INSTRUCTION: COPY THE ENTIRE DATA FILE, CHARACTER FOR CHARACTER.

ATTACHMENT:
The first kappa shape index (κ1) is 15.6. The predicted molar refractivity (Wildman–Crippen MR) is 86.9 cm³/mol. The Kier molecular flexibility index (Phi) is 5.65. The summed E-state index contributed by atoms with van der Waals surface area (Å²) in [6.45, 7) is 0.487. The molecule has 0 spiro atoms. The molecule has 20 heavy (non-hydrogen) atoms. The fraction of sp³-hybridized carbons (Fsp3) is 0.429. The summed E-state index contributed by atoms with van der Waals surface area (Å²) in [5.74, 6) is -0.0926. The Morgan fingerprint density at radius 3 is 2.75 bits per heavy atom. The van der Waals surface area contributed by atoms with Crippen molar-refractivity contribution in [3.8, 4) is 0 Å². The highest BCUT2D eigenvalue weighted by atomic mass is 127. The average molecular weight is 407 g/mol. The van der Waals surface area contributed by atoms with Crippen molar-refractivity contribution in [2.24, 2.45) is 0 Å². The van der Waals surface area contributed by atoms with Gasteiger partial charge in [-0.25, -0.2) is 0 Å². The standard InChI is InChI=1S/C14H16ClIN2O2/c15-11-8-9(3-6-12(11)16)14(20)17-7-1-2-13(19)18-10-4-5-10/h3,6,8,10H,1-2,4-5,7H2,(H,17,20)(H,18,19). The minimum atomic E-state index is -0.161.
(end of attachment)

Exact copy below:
The first kappa shape index (κ1) is 15.6. The predicted molar refractivity (Wildman–Crippen MR) is 86.9 cm³/mol. The Kier molecular flexibility index (Phi) is 5.65. The summed E-state index contributed by atoms with van der Waals surface area (Å²) in [6.45, 7) is 0.487. The molecule has 0 spiro atoms. The molecule has 20 heavy (non-hydrogen) atoms. The fraction of sp³-hybridized carbons (Fsp3) is 0.429. The summed E-state index contributed by atoms with van der Waals surface area (Å²) in [5.74, 6) is -0.0926. The Morgan fingerprint density at radius 3 is 2.75 bits per heavy atom. The van der Waals surface area contributed by atoms with Crippen molar-refractivity contribution in [3.8, 4) is 0 Å². The highest BCUT2D eigenvalue weighted by atomic mass is 127. The average molecular weight is 407 g/mol. The van der Waals surface area contributed by atoms with Crippen molar-refractivity contribution in [2.24, 2.45) is 0 Å². The van der Waals surface area contributed by atoms with Gasteiger partial charge in [-0.25, -0.2) is 0 Å². The standard InChI is InChI=1S/C14H16ClIN2O2/c15-11-8-9(3-6-12(11)16)14(20)17-7-1-2-13(19)18-10-4-5-10/h3,6,8,10H,1-2,4-5,7H2,(H,17,20)(H,18,19). The minimum atomic E-state index is -0.161.